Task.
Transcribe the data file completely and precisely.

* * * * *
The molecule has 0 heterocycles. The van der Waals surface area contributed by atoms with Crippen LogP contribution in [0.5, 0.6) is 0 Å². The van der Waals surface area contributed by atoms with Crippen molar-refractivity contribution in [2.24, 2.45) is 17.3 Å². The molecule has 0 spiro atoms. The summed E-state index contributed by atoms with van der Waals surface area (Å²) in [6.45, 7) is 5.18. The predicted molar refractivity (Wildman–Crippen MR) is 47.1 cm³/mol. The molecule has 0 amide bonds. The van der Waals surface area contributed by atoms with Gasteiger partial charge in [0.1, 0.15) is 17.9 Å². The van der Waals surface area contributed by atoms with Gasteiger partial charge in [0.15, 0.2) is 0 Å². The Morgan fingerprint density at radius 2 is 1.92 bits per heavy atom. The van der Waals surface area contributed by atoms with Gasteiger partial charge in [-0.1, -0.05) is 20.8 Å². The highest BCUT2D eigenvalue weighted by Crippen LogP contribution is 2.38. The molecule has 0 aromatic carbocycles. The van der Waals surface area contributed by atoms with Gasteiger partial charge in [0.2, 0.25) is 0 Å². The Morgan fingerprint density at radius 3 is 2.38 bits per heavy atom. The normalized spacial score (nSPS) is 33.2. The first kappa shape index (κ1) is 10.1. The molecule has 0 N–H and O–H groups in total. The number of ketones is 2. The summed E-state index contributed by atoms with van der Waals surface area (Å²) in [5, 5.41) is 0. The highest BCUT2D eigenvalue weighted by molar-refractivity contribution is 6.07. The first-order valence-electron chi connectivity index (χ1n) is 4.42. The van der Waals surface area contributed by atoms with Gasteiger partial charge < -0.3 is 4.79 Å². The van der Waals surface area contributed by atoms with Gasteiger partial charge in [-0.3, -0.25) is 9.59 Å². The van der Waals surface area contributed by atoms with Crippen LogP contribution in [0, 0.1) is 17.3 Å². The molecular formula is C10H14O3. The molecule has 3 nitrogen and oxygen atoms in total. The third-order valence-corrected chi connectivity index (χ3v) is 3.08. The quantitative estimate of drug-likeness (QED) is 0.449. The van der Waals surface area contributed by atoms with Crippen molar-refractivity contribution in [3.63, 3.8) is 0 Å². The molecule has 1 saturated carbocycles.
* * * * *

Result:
The molecule has 0 heterocycles. The van der Waals surface area contributed by atoms with Crippen LogP contribution in [0.5, 0.6) is 0 Å². The van der Waals surface area contributed by atoms with Crippen molar-refractivity contribution in [2.24, 2.45) is 17.3 Å². The molecule has 0 spiro atoms. The summed E-state index contributed by atoms with van der Waals surface area (Å²) in [6.45, 7) is 5.18. The predicted molar refractivity (Wildman–Crippen MR) is 47.1 cm³/mol. The molecule has 0 amide bonds. The van der Waals surface area contributed by atoms with Gasteiger partial charge in [0.1, 0.15) is 17.9 Å². The van der Waals surface area contributed by atoms with Gasteiger partial charge in [0.15, 0.2) is 0 Å². The Morgan fingerprint density at radius 2 is 1.92 bits per heavy atom. The van der Waals surface area contributed by atoms with Gasteiger partial charge in [-0.1, -0.05) is 20.8 Å². The highest BCUT2D eigenvalue weighted by Crippen LogP contribution is 2.38. The molecule has 0 aromatic carbocycles. The van der Waals surface area contributed by atoms with Gasteiger partial charge in [0.2, 0.25) is 0 Å². The Morgan fingerprint density at radius 3 is 2.38 bits per heavy atom. The normalized spacial score (nSPS) is 33.2. The first kappa shape index (κ1) is 10.1. The molecule has 0 N–H and O–H groups in total. The number of ketones is 2. The summed E-state index contributed by atoms with van der Waals surface area (Å²) in [5, 5.41) is 0. The highest BCUT2D eigenvalue weighted by molar-refractivity contribution is 6.07. The first-order valence-electron chi connectivity index (χ1n) is 4.42. The van der Waals surface area contributed by atoms with Gasteiger partial charge < -0.3 is 4.79 Å². The van der Waals surface area contributed by atoms with Gasteiger partial charge in [-0.3, -0.25) is 9.59 Å². The van der Waals surface area contributed by atoms with Crippen LogP contribution in [0, 0.1) is 17.3 Å². The molecular formula is C10H14O3. The molecule has 3 nitrogen and oxygen atoms in total. The third-order valence-corrected chi connectivity index (χ3v) is 3.08. The quantitative estimate of drug-likeness (QED) is 0.449. The van der Waals surface area contributed by atoms with Crippen molar-refractivity contribution in [3.63, 3.8) is 0 Å². The molecule has 1 saturated carbocycles.